For the most part, Dave says that technology on the farm has made his life easier and more productive but notes that it has also added a layer of complexity to what he does. More information also means more opportunities, but those opportunities have to be defined and mapped out. 

 “As technology increases, some things get easier, but other things get more complex. You’re operating with a lot of variability: management practices, equipment performance, seed genetics, agronomy, biology, and chemistry; it all becomes an applied art because there’s so much information that it creates unknowns that you have to work through. We have the ability to unpack and quantify a lot of this information, but then the question becomes, “Which layers are important, and how do we use those to make better decisions?” 

Keeping the Constants

No matter how advanced technology becomes, soil health is still the cornerstone of farming. 

“God has created a really, really intensively dynamic system, and he’s allowed us to kind of discover it a little bit at a time,” Dave says. “I don’t understand it, but what I do understand is that you have to feed it, and what I understand through animal nutrition is that it has to be fed a balanced diet in order to operate at an optimum level. Everything in balance.” 

Using Taranis for the past two growing seasons, Dave has had access to more information than ever before: stand counts, weed pressures, challenging areas, and areas of productivity—all of which play into the decisions he makes. 

DiPaola asks, “How are you using all of this new information on the farm? How are you using this information to pick seed?” 

The answer, Dave says, still lies with the trusted advisor group he works with. Leveraging the knowledge and trust he has built with the seed company’s agronomist and plant breeding team, varieties are chosen and tested.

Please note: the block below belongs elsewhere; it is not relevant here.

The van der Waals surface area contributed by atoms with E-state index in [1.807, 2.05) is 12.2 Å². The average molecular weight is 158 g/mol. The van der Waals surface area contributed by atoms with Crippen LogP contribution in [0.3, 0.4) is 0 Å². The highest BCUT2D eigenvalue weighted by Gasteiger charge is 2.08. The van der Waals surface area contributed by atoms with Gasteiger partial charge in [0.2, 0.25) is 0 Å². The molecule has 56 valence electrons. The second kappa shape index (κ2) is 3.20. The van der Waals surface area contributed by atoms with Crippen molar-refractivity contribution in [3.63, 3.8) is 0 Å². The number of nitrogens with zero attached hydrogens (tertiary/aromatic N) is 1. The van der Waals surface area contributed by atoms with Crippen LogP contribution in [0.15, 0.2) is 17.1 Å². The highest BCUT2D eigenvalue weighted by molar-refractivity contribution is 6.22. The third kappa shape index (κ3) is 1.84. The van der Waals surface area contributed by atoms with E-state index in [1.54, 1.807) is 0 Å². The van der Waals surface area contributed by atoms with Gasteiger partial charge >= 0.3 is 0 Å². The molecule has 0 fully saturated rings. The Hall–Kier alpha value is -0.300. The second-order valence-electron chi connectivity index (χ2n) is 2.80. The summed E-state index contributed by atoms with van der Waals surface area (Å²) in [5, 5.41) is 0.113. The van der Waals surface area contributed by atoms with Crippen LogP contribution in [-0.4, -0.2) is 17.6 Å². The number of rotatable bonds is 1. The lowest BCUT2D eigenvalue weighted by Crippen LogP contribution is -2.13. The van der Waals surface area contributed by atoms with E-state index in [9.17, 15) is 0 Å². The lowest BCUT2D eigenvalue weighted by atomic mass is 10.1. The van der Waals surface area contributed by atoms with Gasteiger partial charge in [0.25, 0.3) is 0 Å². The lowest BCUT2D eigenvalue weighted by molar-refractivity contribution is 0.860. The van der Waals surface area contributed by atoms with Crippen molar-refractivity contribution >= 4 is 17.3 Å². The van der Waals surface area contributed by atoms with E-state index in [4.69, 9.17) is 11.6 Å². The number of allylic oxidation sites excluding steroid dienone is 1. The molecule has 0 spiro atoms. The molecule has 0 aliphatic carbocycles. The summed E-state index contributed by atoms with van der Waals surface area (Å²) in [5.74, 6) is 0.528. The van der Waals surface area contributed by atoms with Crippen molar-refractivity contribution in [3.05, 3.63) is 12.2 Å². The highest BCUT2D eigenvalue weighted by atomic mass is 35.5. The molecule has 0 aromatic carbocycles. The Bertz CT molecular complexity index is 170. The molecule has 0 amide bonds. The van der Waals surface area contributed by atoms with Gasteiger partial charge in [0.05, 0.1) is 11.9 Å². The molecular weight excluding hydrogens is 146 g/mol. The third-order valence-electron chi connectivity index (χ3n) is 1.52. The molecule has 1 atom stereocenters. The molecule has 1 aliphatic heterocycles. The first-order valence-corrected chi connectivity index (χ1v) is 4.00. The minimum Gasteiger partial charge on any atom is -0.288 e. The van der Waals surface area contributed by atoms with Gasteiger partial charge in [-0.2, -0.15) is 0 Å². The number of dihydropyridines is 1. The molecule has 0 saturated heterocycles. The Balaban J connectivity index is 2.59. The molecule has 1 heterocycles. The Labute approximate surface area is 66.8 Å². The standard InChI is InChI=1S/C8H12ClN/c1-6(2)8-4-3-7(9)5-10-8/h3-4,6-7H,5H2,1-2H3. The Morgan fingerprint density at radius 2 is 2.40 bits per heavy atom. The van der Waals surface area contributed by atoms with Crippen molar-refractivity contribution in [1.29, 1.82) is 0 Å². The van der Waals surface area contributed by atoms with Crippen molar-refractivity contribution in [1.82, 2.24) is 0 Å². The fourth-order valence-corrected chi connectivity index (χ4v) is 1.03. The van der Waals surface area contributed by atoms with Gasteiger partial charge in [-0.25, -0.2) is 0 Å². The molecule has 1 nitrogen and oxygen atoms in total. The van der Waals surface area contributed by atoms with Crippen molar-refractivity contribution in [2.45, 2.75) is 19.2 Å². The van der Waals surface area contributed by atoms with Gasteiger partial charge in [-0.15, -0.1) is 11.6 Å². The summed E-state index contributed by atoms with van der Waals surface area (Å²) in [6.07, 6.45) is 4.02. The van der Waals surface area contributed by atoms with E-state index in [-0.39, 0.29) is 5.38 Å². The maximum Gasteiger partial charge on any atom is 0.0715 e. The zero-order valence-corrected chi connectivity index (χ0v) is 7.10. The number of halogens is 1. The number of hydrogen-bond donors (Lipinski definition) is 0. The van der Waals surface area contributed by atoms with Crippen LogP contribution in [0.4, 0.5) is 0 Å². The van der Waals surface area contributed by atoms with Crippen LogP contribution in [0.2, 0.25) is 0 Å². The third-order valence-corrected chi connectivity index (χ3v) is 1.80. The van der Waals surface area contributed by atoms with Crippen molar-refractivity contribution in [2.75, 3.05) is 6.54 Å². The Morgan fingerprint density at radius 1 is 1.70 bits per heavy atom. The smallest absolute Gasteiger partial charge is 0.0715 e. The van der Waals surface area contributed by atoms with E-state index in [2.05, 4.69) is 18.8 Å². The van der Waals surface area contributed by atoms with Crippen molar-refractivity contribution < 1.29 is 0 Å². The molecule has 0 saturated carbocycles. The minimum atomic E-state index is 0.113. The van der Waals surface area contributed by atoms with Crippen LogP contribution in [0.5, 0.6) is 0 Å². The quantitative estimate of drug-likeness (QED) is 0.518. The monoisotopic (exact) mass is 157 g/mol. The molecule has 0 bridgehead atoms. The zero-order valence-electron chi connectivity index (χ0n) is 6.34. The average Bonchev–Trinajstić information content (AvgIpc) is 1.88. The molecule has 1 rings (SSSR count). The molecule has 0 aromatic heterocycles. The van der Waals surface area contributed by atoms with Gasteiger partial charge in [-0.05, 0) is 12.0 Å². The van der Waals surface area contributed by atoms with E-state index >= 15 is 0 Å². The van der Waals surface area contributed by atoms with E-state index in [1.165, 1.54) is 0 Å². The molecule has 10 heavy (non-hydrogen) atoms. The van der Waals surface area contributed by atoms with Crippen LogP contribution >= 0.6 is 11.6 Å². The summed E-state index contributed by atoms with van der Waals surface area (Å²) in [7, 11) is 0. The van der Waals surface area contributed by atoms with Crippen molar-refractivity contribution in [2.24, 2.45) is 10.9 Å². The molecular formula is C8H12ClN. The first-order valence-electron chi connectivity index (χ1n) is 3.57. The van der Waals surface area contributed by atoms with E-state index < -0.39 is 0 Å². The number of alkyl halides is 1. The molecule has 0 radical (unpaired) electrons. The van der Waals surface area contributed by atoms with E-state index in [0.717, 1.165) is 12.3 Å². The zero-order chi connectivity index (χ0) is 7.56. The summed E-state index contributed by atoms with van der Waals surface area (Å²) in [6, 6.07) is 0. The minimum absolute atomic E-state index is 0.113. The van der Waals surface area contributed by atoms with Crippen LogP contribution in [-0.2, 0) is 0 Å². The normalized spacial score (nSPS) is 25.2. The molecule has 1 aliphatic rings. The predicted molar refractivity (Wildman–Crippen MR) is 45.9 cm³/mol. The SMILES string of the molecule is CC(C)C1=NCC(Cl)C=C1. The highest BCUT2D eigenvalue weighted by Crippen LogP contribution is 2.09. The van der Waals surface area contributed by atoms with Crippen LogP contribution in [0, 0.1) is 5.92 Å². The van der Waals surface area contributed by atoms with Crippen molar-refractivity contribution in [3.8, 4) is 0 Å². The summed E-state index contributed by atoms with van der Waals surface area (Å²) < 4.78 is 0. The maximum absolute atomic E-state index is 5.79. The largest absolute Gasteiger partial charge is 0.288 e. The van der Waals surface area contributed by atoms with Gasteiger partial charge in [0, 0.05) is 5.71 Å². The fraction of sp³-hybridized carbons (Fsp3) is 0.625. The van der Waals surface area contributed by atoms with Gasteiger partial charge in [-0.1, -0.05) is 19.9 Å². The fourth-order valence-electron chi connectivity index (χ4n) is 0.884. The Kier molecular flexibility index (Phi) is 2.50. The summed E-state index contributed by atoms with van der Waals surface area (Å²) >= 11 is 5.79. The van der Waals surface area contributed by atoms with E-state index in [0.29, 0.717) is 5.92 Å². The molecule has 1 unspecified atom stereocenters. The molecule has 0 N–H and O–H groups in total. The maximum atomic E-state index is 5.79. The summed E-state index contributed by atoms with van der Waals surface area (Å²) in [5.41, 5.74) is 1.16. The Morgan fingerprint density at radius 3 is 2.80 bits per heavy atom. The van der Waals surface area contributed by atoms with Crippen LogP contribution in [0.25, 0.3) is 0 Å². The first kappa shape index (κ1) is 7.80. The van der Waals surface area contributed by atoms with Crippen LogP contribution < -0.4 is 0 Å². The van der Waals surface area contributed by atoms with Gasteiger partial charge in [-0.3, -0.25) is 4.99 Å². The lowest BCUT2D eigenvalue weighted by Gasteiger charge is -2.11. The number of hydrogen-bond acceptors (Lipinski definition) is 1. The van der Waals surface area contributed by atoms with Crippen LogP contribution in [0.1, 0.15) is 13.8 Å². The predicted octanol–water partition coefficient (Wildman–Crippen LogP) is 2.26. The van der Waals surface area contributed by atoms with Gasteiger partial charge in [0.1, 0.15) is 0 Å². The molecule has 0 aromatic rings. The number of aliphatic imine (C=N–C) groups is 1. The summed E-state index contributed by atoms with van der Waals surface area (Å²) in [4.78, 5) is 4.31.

He adds, “We were non-GMO for some time, and we have gone back to GMO seeds because we are beginning to see weed pressures through our own scouting and through Taranis. We’re also starting to see some corn rootworm pressure and corn borer pressure. It’s easier to deal with if we are using a [trait] stacked corn variety.”

Dave describes the operation as very conservation-minded, with strong maintenance of critical thinking about what is needed to make the farm profitable and productive for this generation and the next. He cites both glyphosate and no-till as opportunities for farmers to look at what they are doing, question the status quo, and make decisions for their individual operations. 

“I’ll tell you, and it may not be the popular opinion, we are becoming extremely dependent on chemistry to control different weeds. There are two things I know: Glyphosate is a very strong chelating agent and a very strong microbial,” he says. “We are looking at more conservation-type tillage. We aren’t completely inverting the soil, we want to make sure it is still covered, but we have to use all of the tools in our toolbox. I don’t want to get trapped in a system because it’s popular and lose the ability to do what’s best for our farm. We don’t want a yield-limiting system.” 

The farm is also looking to technology to help guide decision-making – a value Dave says Taranis delivered multiple times in #Grow23. 

Rain after planting, followed by cold conditions, brought up the question of replanting: to tear it up or let the genetics prove the variety was the question. Taranis imagery provided the details Dave needed to give the genetics a shot. In mid-June, Mother Nature gave AcreForward Crop Intelligence another opportunity to show, in detail, what was happening in the field. 

“We got hit by a hailstorm, and Taranis showed that beautifully. It was depressing to see the pictures of the leaves ripped up, which really struck two, but we decided not to replant it,” Dave says. “The pictures were very good information because they did indicate that we were on the borderline of some of our stands not being correct, and we may need to take action to correct that. If we would’ve been at a 26,000 population, we would have gone in and replanted, no question. But with the data showing the whole field, not just one or two spots, but the whole field showing 32,000, we had the confidence not to replant. That field ended up being the third-best farm this year.” 

Watch the episode to hear more of Mike and Dave’s conversation, or find other episodes at